As the crowd of students grows, some of the men criticize their "racist" MAGA caps. (19659002) Nearly one hour after the video, pupils begin to accumulate in large amounts in the footsteps behind men. While men continue to scream, the video captures students chanting back.
"One student of our group has asked one of our accompanying teachers to give permission to start singing our school spirit to resist the hateful things that have been shouted in our group." Sandman said in his statement. "Songs are usually used in sporting events, all of which are positive in character and sound like what you will hear in any high school," he said.
A student jumps in front of the band, tears his shirt and leads the band in singing and dancing. He retires and the students jump up and down as they continue to sing, attracting spectators. Soon the sound of the drum will work out of the screen. Phillips, surrounded by several people with drums and cameras, enters the frame. The video captures Phillips as he enters the crowd of teenage teenagers.
"He came to help," the voice of the video is heard.
People follow it, blocking the camera from what's going on. Kaya Taitano, who shot the viral video, said teenagers chanted "Wall Building" and "Trump 2020". These chants were not heard in videos reviewed by CNN. The situation was beginning to calm down as Sandman did not find himself in Phillips' face, Taitano said. Phillips kept singing and beating a drum while other guys were circling around him, "they mocked and mocked the song," says Tahitano.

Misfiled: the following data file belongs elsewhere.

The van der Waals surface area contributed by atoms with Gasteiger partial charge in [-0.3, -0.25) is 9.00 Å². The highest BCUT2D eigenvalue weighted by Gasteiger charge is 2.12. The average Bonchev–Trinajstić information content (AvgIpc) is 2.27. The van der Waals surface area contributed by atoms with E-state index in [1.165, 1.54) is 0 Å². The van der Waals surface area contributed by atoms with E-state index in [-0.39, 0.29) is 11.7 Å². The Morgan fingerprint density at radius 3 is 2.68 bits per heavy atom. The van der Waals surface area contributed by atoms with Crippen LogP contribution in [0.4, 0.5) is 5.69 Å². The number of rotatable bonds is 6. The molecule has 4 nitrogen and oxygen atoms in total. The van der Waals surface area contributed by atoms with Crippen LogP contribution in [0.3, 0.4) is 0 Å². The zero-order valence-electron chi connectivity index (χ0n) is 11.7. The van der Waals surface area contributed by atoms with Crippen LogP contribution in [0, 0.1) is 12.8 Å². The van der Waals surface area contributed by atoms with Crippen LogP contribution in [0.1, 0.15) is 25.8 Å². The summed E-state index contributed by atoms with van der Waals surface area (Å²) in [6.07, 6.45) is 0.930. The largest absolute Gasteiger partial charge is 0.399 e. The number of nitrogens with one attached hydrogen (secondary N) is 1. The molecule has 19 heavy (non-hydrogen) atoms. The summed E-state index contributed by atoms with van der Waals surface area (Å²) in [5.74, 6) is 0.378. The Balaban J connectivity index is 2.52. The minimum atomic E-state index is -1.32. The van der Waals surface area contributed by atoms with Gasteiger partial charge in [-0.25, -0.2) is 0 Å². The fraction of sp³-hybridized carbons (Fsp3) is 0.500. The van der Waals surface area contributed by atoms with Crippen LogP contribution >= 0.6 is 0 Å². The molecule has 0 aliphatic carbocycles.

Phillips said the teenager blocked his way while he was trying to keep moving. "I was scared," said Phillips to Sara Sidner of CNN. – I do not like the word "hate". I do not even love to say it, but it was a hatred of rage. It was like a storm. "Sandman denied having blocked Phillips' path and insisted that Phillips had" locked his eyes "with him. He also denied that someone said "to build this wall" or whatever was hateful.
"I am not deliberate to face the protester, I smiled at one point because I wanted to know that I would not be angry, threatened or provoked in a more confrontational manner," Sandman said in his statement. ]
The men continue to speak on the video when Phillips disappears from the picture, describing the pupils' hats and their behavior as a "mockery" and calling them " future school shooters. "
The comments draw students back to the group. Some respond with a boss and gather around the men
"How do you tell someone to shoot school – this is really rude," says a young voice
Men blame them for reaping the benefits of slave labor. use n-word to refer to the black teenagers in the group by provoking shouts from the group Men ask students whether the water they drink "has a taste like incest" and call the students "young hawks."
The teens are listening for a few minutes longer, accusing men of being racists and booing when the chief speaker uses the word "pedagogues" when he talks about equal rights.
goes away. They cheer and excite, chanting "to go home" while they are running away.
The video lasts another 20 minutes, while men focus their focus on a prayer circle that was formed while they spoke to the students. The lead speaker calls for the denunciation of the Catholic Church, calling its members "mistreating children" and citing poems. "It was out of the chain," says one voice.